Tagliatelle della Zia,following in nonna´ s footsteps

I can imagine what it must be like dining out with food bloggers like myself.Having insisted on all the dishes being photographed before anyone can start to eat, my co-diners then have to learn the art of dissecting food.I start picking out the ingredients so that I can replicate the dish at home, while they sit and watch or worse still, on the rare occasion when my palate fails me, I subject them to tasting the dish I have ordered in the endeavour to pick out a flavour I can not identify.How annoying it must be particularly for those who do not enjoy sharing a portion of something they have not ordered.You know who you are, the ones who pass on tapas so that you ensure you get a whole main dish all to yourselves. I find the idea of attempting to trap a memory of not only how a dish is presented on the plate, but what actually constitutes that dish a challenging exercise.If I can dream it I can make it.There are several memorable dishes that I have eaten over the years that I have never got around to making at home and one of these is a pasta dish made with mushrooms and cheese.Its called tagliatelle della Zia,obviously named after whoever she was.Judging by the widely differing recipes I found on the internet there was certainly more than one Zia.The dish has probably been handed down from nonna to nonna and been subjected to amendments along the way.
THE INSPIRATION:I ordered this particular dish at an office Christmas lunch in a bonkers Italian restaurant underneath the multi-storey car park just off Wigmore street, London.I am not normally a fan of themed restaurants, but in this case the re-creation of some of the sets from the famous film studios in Rome ,"Cinecitta Roma", left me speechless,and I therefore returned on many occasions thereafter to sample this same dish.40 years on I have been playing around with some home cooking involving Porcini mushrooms and I thought I would attempt to see if I could conjure up those tastes again.I cast myself back to the first time I ate this dish.The first memory always makes the most lasting impression and sometimes it is never quite the same the second time round.The pasta was tagliatelle,it contained fresh mushrooms , cheese and I guess, although not evidently visible, dried porcini mushrooms, which were what gave the dish its intensity.Its an old restaurant trick to re-hydrate the dried mushrooms and use the hydrating liquid only for the pasta sauce.The reconstituted mushrooms can then be reserved and provide for a delicious risotto con funghi.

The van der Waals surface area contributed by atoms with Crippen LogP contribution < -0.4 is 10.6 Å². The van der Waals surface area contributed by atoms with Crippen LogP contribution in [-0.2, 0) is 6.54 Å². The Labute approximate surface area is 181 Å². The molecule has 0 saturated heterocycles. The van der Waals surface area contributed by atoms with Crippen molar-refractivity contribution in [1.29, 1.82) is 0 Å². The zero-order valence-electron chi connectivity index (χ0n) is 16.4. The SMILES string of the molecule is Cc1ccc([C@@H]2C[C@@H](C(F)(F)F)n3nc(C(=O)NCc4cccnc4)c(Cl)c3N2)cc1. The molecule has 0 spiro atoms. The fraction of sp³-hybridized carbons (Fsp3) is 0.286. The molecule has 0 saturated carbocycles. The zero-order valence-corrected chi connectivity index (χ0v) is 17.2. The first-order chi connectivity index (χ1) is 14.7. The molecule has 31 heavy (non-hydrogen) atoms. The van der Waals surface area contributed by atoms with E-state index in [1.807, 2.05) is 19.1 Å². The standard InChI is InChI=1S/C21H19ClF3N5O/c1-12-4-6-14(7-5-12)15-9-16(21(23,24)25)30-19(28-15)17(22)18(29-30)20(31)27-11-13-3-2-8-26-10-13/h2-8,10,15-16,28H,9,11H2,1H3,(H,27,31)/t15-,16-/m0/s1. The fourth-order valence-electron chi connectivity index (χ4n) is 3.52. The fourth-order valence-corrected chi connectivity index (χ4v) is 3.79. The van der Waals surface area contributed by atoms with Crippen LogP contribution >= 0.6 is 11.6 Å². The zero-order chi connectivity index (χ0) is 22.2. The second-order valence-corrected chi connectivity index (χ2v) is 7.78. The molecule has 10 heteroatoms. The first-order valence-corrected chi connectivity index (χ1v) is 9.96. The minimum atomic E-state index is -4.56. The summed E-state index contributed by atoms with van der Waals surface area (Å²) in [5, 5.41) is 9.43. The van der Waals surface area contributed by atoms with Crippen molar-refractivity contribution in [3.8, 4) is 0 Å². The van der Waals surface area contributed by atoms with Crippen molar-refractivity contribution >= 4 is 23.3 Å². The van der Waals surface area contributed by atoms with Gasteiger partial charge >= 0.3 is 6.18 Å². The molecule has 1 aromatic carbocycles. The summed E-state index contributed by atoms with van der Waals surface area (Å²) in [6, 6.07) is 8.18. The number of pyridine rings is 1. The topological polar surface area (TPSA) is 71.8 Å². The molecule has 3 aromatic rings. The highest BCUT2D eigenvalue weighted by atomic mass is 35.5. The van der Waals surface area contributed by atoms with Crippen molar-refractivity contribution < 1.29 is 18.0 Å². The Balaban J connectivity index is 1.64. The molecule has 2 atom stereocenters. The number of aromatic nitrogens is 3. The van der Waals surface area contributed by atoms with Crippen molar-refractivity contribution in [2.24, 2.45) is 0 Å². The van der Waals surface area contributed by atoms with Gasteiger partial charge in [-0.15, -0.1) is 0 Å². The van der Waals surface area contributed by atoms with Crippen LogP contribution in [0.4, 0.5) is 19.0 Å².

I guessed sage leaves,nutmeg and white wine, and the creamy sauce was more than just double cream, so I would use mascarpone in my dish and perhaps a hint of Dolcelatte.Well I was now ready to melt butter and add chopped onion and porcini to pan.
THE TRICK:Fresh wild mushrooms if you can get them are very good in a sauce like this but they can be expensive.To cut the cost use half wild and half cultivated,or as many wild as you can afford.For true Italian authenticity the nutmeg gives this dish its deserved status.

Tagliatelle della zia ( as I remembered it )
Serves 4
15g / 1/2 oz / 1 cup dried porcini mushrooms
25g /1 oz / 2 tbsp butter
1 small onion finely chopped
2 garlic cloves crushed
225g / 8oz / 3 cups fresh mushrooms thinly sliced
fresh sage leaves,plus a few for garnish
125ml / 1/4 pint / 1/2 cup dry white wine
225g / 8 oz/ 2 cups tagliatelle, fresh or dried 
115g / 4oz 7 1/2 cup mascarpone cheese
115g / 4oz Dolcelatte or Gorgonzola cheese crumbled (optional)
a generous grating of nutmeg
salt and freshly ground black pepper
Put the dried Porcini in a small bowl with the dry white wine warmed to finger temperature.Leave to soak for 20 minutes.remove from the liquid and and squeeze the porcini over the bowl to extract as much liquid as possible.Strain the liquid and set it aside.Finely chop the porcini.
Melt the butter in a large saucepan, add the onion and chopped porcini and cook gently stirring for about 3 minutes or until the onion is soft. add the garlic and fresh mushrooms,chopped sage,salt and plenty of ground black pepper.Cook over a medium heat for about 5 minutes or until the mushrooms are soft and juicy.Stir in the reserved soaking liquid and simmer.
Cook the pasta in a large saucepan of rapidly boiling salted water for about 10 minutes or until al dente
Meanwhile stir the mascarpone and gorgonzola into the mushroom sauce.Add the grated nutmeg.Heat through, stirring until the cheese have melted.Check for seasoning.Drain the pasta thoroughly,add to the sauce and toss to mix.Serve at once with more black pepper and if you like more grated nutmeg. Garnish with sage leaves.


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